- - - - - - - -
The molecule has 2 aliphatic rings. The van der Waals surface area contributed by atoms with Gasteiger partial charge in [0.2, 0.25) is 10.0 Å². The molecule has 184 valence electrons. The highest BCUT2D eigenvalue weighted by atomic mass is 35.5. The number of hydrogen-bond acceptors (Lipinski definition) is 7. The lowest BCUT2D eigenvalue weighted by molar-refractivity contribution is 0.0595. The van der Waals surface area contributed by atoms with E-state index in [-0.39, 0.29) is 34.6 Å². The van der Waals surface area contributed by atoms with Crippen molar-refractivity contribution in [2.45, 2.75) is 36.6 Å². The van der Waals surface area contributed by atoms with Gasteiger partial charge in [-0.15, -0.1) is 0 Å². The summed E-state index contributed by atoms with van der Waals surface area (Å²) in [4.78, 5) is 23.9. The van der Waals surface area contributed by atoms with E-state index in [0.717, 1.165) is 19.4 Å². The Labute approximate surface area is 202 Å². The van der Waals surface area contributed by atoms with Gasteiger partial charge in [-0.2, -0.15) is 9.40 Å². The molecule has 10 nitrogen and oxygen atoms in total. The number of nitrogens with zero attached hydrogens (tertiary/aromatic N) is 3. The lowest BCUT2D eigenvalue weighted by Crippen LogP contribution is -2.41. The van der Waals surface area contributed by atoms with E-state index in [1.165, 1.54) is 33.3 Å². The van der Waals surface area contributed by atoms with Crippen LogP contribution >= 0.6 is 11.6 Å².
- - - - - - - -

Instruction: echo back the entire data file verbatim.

The molecule has 2 aliphatic rings. The van der Waals surface area contributed by atoms with Gasteiger partial charge in [0.2, 0.25) is 10.0 Å². The molecule has 184 valence electrons. The highest BCUT2D eigenvalue weighted by atomic mass is 35.5. The number of hydrogen-bond acceptors (Lipinski definition) is 7. The lowest BCUT2D eigenvalue weighted by molar-refractivity contribution is 0.0595. The van der Waals surface area contributed by atoms with E-state index in [-0.39, 0.29) is 34.6 Å². The van der Waals surface area contributed by atoms with Crippen molar-refractivity contribution in [2.45, 2.75) is 36.6 Å². The van der Waals surface area contributed by atoms with Gasteiger partial charge in [-0.15, -0.1) is 0 Å². The summed E-state index contributed by atoms with van der Waals surface area (Å²) in [4.78, 5) is 23.9. The van der Waals surface area contributed by atoms with E-state index in [0.717, 1.165) is 19.4 Å². The Labute approximate surface area is 202 Å². The van der Waals surface area contributed by atoms with Gasteiger partial charge in [-0.2, -0.15) is 9.40 Å². The molecule has 10 nitrogen and oxygen atoms in total. The number of nitrogens with zero attached hydrogens (tertiary/aromatic N) is 3. The lowest BCUT2D eigenvalue weighted by Crippen LogP contribution is -2.41. The van der Waals surface area contributed by atoms with E-state index in [1.165, 1.54) is 33.3 Å². The van der Waals surface area contributed by atoms with Crippen LogP contribution >= 0.6 is 11.6 Å².